In Germany, outbreaks or rapidly growing sub-epidemics occur again and again, which are spatially limited but cannot be seen in general surveillance due to their relatively small number of cases. These clusters and sub-epidemics are often only noticed in later detailed analyses, which means that possible preventive measures are delayed or no longer applicable. These include, for example, clusters of people who inject drugs (PWID) in which the virus spreads locally over a short period of time. The early, automated detection of these fast-growing infection clusters would be enormously helpful in order to be able to take preventive action in the relevant regions and interrupt transmission paths at an early stage.

The aim of the project is to quickly detect new HIV sequences of fast-growing clusters in the respective transmission groups and to assign them accordingly. Due to the large amount of data, detection is automated based on the HIV-TRACE software. After automatic pre-sorting according to the subtypes of the sequences to be examined, these should be transferred to HIV-TRACE. An automated cluster allocation pipeline is to be established in which the various sub-epidemics of HIV are stored as reference data sets. Test data sets should be used to verify the correct assignment of sequences. Subsequently, sequences from 2021 and 2022 will be examined for membership of known PWID clusters in order to examine the extent to which outbreak events are responsible for the increase in reports in this risk group.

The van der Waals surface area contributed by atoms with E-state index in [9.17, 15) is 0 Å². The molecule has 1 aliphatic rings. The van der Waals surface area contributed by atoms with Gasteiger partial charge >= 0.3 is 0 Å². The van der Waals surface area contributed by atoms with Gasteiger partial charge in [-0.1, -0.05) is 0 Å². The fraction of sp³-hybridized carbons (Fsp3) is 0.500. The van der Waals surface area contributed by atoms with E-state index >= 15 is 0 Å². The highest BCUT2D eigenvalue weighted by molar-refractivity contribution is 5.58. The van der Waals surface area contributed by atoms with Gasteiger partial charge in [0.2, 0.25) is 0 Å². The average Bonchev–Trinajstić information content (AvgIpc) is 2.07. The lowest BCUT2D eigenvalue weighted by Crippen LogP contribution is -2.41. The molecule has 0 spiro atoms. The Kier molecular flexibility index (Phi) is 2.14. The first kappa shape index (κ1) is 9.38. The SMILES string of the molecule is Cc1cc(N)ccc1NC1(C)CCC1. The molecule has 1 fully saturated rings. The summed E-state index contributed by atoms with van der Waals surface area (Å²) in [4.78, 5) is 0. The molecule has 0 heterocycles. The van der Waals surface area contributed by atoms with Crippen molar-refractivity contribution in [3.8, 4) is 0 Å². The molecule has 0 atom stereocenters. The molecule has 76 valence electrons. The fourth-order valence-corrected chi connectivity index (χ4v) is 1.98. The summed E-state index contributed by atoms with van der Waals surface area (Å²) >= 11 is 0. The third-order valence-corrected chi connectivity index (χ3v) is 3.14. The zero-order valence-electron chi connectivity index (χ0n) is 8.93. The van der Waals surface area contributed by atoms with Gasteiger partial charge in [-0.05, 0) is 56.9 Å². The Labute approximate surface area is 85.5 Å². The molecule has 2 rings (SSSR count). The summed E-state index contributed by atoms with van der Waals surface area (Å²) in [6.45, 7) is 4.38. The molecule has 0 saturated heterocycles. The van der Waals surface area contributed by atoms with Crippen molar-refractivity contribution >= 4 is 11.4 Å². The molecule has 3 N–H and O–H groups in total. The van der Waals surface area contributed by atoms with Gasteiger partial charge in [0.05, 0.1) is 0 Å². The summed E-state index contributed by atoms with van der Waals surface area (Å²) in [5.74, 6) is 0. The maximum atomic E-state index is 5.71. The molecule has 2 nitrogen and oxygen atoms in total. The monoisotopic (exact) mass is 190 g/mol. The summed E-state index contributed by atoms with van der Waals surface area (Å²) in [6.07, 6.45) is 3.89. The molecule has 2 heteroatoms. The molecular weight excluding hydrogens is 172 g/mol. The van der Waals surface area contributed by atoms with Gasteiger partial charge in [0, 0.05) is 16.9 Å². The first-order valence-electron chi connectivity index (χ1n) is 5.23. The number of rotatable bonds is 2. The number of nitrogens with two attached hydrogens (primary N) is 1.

Development of a phylodynamic method for the analysis of HIV recombinants and characterization of HIV recombination events in the German epidemic

Recombination in multi- or superinfection is an essential feature of HIV and has an important impact on the evolution of the HIV epidemic. Individual URFs (unique recombinant forms) can result in epidemic-relevant CRFs (circulating recombinant forms) through successful retransmission. Further recombination of CRF creates complex recombinant forms. Molecular clock phylogenetic inference methods do not allow analysis of transmission networks and reproductive rates with recombinant HIV. In a doctoral project with the "Center for Artificial Intelligence in Public Health Research" (ZKI-PH 2, Dr. Denise Kühnert), a Bayesian method is to be set up that will make it possible to evaluate the transmission potential and the evolution of HIV recombinants.

Impact of HIV-related damage to the immune system on HIV/SARS-CoV-2 co-infection and SARS-CoV-2 vaccination (HIVCOV)

Compared to the general population, people with HIV show more severe COVID-19 courses and significantly lower concentrations of anti-SARS-CoV-2 IgG and neutralizing antibodies. The HIVCOV project therefore examined the vulnerability of people with HIV to SARS-CoV-2 infections and the effectiveness of anti-SARS-CoV-2 vaccines in order to contribute to the development of, for example, vaccination strategies for people with HIV.

First, the SARS-CoV-2 anti-S and anti-N positive cases were identified in the HIV-1 Seroconverter cohort in the period Q1/2020-Q3/2021. The relevant study participants were then invited to take part in the HIVCOV project in Q4/2021. Based on blood samples collected quarterly in 2022, the course of the humoral (anti-S IgG, neutralizing antibodies) and cellular immune responses (T cell activation) after a SARS-CoV-2 infection in the HIVCOV participants are currently being examined. At the same time, a clinical-epidemiological survey on SARS-CoV-2 vaccinations and infections was carried out from Q4/2021. In total, samples and data for the HIVCOV project were obtained from 251 and 1042 participants in the HIV-1 Seroconverter Study.

Date: 22.01.2024